Martínez Celaya is widely celebrated for a practice that arises from sustained engagement with literature, poetry, philosophy, and science, as well as his own writing practice. An artist, author and former physicist, he works in a variety of mediums and materials that include oil, wax, tar, mirrors, dirt, steel, silk and bronze, which he weaves together with physical, emotional and conceptual qualities into a multi-layered exploration of the human condition evoking both immediacy and timelessness. His practice is laden with a depth of textures and philosophical touchstones, often incorporating elements of mysticism and fairy tales, yet he creates works that resist narrative interpretations. His paintings, sculptures, photographs and environments address universal questions about life and the individual experience, loss, memory, failure and one’s place in an emotionally radiant yet chaotic world.

 

Oct 252019
 

Paris-based Algerian artist Mohamed Bourouissa’s first solo exhibition in Los Angeles, Pour une poignée de Dollars (For A Fistful of Dollars), at Blum & Poe, combines film, sculpture, drawing and photography to expand on his project Horse Day, also on view at the gallery.

From the press release-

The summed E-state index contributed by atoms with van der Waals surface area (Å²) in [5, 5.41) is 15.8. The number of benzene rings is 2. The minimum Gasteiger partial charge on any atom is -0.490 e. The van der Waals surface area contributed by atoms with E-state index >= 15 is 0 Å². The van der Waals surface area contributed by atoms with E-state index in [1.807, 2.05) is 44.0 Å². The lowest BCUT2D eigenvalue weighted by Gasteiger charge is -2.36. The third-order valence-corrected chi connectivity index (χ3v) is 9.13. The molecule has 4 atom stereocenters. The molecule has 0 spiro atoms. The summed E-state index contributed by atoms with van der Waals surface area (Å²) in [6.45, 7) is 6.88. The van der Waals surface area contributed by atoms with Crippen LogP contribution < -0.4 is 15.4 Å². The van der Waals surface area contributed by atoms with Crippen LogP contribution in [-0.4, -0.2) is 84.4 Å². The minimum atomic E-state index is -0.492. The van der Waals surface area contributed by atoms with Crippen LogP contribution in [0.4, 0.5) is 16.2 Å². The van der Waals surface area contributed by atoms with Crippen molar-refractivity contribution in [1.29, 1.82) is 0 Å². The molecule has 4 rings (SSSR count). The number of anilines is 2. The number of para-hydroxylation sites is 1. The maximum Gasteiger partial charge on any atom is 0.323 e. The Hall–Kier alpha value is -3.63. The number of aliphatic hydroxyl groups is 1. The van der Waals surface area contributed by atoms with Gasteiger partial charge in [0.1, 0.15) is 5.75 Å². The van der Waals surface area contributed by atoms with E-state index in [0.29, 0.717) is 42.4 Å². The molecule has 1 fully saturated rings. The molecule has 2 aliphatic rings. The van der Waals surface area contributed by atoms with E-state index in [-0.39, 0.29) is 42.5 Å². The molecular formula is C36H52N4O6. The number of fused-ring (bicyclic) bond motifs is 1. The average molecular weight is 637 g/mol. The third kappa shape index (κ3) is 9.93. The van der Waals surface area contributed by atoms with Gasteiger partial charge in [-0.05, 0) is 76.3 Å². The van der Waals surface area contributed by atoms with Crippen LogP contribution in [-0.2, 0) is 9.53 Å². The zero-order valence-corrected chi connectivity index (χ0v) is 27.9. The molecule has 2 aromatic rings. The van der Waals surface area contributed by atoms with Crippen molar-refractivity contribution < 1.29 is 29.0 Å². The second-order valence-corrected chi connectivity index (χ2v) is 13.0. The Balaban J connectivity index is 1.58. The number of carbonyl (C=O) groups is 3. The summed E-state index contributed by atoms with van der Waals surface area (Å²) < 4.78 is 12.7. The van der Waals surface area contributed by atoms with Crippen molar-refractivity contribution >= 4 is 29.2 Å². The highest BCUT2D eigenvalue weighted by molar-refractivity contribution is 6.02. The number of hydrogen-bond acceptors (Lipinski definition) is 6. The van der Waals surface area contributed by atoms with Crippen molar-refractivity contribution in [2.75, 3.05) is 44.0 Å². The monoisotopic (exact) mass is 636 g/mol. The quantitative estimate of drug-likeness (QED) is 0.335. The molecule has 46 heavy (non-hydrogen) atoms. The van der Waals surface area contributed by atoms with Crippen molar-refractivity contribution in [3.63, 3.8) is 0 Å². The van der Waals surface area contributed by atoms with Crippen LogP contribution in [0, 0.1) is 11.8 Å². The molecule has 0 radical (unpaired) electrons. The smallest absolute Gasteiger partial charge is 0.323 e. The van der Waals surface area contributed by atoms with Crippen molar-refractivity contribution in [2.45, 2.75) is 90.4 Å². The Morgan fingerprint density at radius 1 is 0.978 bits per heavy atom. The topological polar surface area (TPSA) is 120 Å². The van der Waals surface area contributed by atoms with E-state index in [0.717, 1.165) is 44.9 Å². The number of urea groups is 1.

Initially driven to capture his own community and generation of immigrant youth living in the outskirts of Paris, in recent years Bourouissa’s focus has expanded to the US, the UAE, and beyond. In 2014 the artist spent nearly a year in North Philadelphia, PA living among the young men of the Fletcher Street Urban Riding Club, a non-profit established over 100 years ago by African American cowboys. This area increasingly struggles with unemployment and drug abuse, economic and social conditions from which the center attempts to provide a refuge—rescuing horses and mentoring boys who may otherwise find support hard to come by. Bourouissa instigated a collaboration with the community of riders and local artists—a riding competition and pageant called “Horse Day” in which equestrian participants arrived clad in decadent regalia, costumes including linked blank CDs, streamers, fake flowers, or fabric Pegasus wings. Using the cowboy as an emblem of a narrative of domination, the critical documents Bourouissa and the Fletcher Street community produced—sculptures, costumes, drawings, photography, and a video mixing tropes of westerns, documentaries and hip-hop—explore social injustice as it relates to geographical space, spotlight contemporary America’s culture of segregation, and intend to forge a new creative space for marginalized groups. Within a new body of sculptural work, the artist integrates images of riders and/or horses into the body parts of automobiles, as curator Okwui Enwezor once put it: “Bringing together two myths, the cowboy and the urban lowrider with his customized car, a sort of collision of the frontier and Compton.” This 3-D montage connects representations of domination and power, as well as industries and communities facing crisis.